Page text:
Tag Archives: Europe

The Enduring Passion


“The little bit you and me might change the world,” Malloy smiled, “it wouldn’t show up until a hundred years after we were dead. We’d never see it.”
“But it’d be there.”

~James Jones, From Here to Eternity

The essential thing “in heaven and earth” is . . . that there should be long obedience in the same direction; there thereby results, and has always resulted in the long run, something which has made life worth living.

~Friedrich Nietzsche, Beyond Good and Evil

After that whole generation had been gathered to their ancestors, another generation grew up who knew neither the LORD nor what he had done for Israel.

~ The Book of Judges 2:10

Our ancestors gazed into the heavens and saw the vast array of stars. With no streetlights, no cars, and only the light of their cook fires, they could look deep into the cosmos and see beauty that few humans today will ever behold. By those stars they observed the passage of months, and years, and lifetimes. Later, they would learn to sail ships and travel the seas, guided by the position of the stars that they had traced in the sky over millennia.

They worshiped what they did not know, building what Paul would later call “altars to an unknown god.” Not knowing their Creator, they revered instead what He had created, dragging massive stones more than a hundred miles to this high plain they’d selected. From start to finish, the construction took them over a thousand years.

Think of it – with an average life expectancy of only 30-40 years, how many generations did it take to move these stones? They left no written records, had nothing but spoken words to pass to their children. How could they sustain such an effort to completion? How did they pass along this passion for worship from one generation to the next? And the next? And the next?

On a cold and rainy day last July, I stood on this high plain and contemplated their monument to the stars. How many nights did they sleep in the shadow of these stones?  How many mornings did they awaken to this grey fog, chilled to the bone, with the slippery rain soaking their furs? And on how many days, over a thousand years, did they take up their ropes and their tools, and place their hands against the cold stone once again?

How quickly we abandon what we once desired to create. How soon we grow bored with one form of entertainment and are ready to move on to the next. We have convinced ourselves that anything worth having can be achieved quickly, and that our problems can be resolved within the boundaries of a 30 minute sitcom, such that now we can barely focus our attention on an idea for a single generation, let alone ten. Or twenty. Or thirty. We struggle to pray for but five minutes, and our mind begins to wander to the shopping list and the car repairs and the row we had with our wife last night.

Could we sustain one singular passion for our lives, and pass it on to our children, and they to theirs? Could we devote ourselves to worship for a thousand years? Can we learn again to be pilgrims, spending our lives on the journey to the Father’s house, learning to love the Way, even as we long for Home?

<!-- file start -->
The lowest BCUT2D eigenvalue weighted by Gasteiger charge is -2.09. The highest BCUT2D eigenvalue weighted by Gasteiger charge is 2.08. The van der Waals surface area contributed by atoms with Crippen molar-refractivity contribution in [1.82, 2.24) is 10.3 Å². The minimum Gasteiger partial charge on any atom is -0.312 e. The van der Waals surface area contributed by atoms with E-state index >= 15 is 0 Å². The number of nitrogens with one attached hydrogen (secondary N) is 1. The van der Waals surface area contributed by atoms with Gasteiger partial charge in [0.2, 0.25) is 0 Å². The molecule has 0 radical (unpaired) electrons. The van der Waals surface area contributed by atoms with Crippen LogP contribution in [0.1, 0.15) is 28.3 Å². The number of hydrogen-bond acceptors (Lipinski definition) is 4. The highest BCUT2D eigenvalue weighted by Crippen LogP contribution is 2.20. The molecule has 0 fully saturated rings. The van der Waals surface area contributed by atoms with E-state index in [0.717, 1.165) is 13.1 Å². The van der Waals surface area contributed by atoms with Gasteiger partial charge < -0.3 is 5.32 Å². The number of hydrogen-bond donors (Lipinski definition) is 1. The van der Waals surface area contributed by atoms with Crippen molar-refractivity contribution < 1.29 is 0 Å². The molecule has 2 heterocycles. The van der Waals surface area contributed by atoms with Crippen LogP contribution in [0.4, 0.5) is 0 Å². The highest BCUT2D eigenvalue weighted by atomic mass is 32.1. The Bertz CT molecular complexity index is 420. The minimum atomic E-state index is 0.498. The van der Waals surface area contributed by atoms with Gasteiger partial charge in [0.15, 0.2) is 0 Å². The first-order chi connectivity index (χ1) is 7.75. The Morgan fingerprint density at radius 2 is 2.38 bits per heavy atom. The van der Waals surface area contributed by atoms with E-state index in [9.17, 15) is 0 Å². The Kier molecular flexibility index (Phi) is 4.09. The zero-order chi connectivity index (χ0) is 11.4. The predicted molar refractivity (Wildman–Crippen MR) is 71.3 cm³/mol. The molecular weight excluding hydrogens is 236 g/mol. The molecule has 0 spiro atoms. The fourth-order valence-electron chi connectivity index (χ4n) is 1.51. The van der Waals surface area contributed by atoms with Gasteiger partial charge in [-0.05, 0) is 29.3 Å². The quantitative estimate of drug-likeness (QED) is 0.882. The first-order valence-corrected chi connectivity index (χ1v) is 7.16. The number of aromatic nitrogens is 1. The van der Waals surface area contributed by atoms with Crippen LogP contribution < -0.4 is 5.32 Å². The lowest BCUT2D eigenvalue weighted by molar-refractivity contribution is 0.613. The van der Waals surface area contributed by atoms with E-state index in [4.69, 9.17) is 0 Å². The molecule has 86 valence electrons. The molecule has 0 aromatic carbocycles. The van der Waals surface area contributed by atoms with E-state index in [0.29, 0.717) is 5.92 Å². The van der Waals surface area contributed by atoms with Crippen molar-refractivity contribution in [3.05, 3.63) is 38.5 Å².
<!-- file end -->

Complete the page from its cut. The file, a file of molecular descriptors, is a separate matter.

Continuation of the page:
A Little Talk at Westminster

Seventy years ago today, in a little Midwestern town just down the road from where I was raised, a very famous British person came and gave a speech that would galvanize the Western world against the growing threat of Soviet domination in Europe. It was widely regarded as the most important post-WWII speech given by Winston Churchill. Russian historians consider it the opening salvo in the conflict between Western Europe and the Soviet Union, and mark this date as the official beginning of what would come to be known as the Cold War.

Although the official title was “The Sinews of Peace,” we generally refer to it as The Iron Curtain Speech. Given in the gymnasium of a tiny private Presbyterian college as part of the John Findley Green Foundation Lecture series, it stands as a technical masterpiece – Churchill pulling together multiple themes into a singular climax that captured his audience. And while he wasn’t the first to use the phrase Iron Curtain to describe separation of East and West along the lines of ideology, he certainly made it stick.

On this unseasonably warm March day, my father was still two years from being born. My grandfather, his brother, and hundreds of young men from the farms and small towns around Fulton were just home from the war, finding jobs and settling down with the girls who had waited for them. One can imagine the former Prime Minister, being driven down narrow Missouri farm roads with Harry S. Truman in a great, dark car, slowing to make way for the tractors  and the occasional drawn cart. Many great speech-makers have come to Fulton since this day seventy years ago – Thatcher, Reagan, Walesa, even Gorbachev – but we’ve forgotten those speeches. This one stands.